As an example, just look at how many steps you have to take to leave a group.
More Control over Page Layout
Let’s face it. The LinkedIn screens are cluttered. This is somewhat true of all social networking sites (it’s enough to give you epilepsy!), but the pain of this confusion can be offset by robust controls over what shows up on your page(s) and where. Come on people, it’s really not that hard. How many years will we have to wait to realize the full value of Web 2.0? Technology should free us to become more organized, or, at the very least, facilitate our personal brand of disorganization, not that of the developers.
For instance, I don’t necessarily want to see a list of all of a person’s activities when I visit their profile page. If it has to be there, please allow me to roll up the window so that I can get to the info that I really care about on that page.
And give me options for listing contacts, such as the following, just to name a few:
- By # of Recommendations
- By # of Connections
- By Date of Connection
- By Date of Recent Activity
- By Region
I would be immensely grateful if LinkedIn would provide an application for the Blackberry that has similar utility to the Facebook Blackberry application. While there is a mobile version of LinkedIn, it is not nearly as cool as the FB app.
Discussions (and Answers)
It would be nice to have a signature block that you could configure for each Discussion or Answer. Better yet, make it two: A signature that gets used automatically for new messages, and a shorter one for replies.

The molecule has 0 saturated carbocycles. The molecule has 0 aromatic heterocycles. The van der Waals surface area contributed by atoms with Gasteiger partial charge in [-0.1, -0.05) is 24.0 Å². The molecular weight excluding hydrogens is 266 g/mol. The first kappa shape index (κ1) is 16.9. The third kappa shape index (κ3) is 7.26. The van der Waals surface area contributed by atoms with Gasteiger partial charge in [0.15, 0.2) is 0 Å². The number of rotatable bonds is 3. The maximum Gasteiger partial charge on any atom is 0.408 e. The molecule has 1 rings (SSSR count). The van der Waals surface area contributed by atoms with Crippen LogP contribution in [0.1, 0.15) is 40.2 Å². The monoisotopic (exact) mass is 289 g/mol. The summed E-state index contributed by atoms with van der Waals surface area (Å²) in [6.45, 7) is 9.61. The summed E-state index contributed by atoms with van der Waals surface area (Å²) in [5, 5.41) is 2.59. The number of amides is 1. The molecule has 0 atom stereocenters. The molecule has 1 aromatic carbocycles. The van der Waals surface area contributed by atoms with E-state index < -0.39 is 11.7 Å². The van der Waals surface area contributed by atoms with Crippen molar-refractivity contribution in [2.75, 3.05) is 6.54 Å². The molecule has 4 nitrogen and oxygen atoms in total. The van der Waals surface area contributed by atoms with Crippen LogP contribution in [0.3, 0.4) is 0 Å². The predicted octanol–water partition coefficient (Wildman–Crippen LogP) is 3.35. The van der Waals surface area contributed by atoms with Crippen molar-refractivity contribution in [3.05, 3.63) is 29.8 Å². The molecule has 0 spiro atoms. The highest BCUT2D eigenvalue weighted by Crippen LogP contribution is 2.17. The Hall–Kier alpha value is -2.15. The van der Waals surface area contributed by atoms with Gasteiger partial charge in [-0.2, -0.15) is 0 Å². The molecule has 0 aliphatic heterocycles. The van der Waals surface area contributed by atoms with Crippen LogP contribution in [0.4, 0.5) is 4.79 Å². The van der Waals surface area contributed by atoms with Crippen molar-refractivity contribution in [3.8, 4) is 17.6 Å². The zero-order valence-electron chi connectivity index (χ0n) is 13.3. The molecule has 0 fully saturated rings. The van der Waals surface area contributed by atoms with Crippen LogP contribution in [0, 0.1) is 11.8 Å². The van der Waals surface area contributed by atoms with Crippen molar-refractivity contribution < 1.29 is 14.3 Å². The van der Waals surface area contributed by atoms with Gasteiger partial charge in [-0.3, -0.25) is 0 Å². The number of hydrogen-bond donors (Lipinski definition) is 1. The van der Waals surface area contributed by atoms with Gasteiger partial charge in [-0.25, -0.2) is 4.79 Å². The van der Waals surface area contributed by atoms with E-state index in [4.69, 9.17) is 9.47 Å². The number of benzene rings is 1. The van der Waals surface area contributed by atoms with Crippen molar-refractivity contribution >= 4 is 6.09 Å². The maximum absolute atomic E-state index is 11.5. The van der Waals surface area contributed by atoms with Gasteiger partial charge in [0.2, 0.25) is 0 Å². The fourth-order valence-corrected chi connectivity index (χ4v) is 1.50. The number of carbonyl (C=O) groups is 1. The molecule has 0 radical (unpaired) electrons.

Also, why is the default for “Discussions I’m following” in order of creation, oldest first? And why can’t it be changed? Wouldn’t it be more reasonable to consider that I would be more likely to want to follow-up on my most recent messages?
Yes, this is a derivative of my overall UI intuitiveness complaint, but it’s a perfectly good example of small changes that would lead to a vastly improved experience.
Hopefully, we won’t have to wait for a year to see the bulk of these requested changes put into place in some shape or fashion. This platform has so much potential, and the inclusion of different features such as Box.net, Trip-It, Events, and Blog.Link, has been incredibly useful. But I’m looking forward to networking on steroids, and the features above have a lot to do with getting to that point.
On another note, although I am still a member of at least a half-dozen other professional networking sites (including Naymz, Twine, Visible Path, and Marzar), I don’t see enough value in them to access them more than once or twice a month. They have lots of features, but not enough members. LinkedIn is still the place to be for professional networking, as is Facebook for social networking. I remain active on Plaxo as well, because of its attention to managing contact information. These three are my primary networking vehicles, and I really don’t see that changing for quite some time, if at all. (You never can be sure, though)
Presently, LinkedIn has the majority of the eyeballs, and trying to recreate my network on all the challenger networking sites is not for me. But there is still a need for LinkedIn to improve in meaningful ways, or they will find that in 18-24 months, someone has cut into their market share with a better combination of pricing and functionality. Let’s hope that they figure that out before it is too late.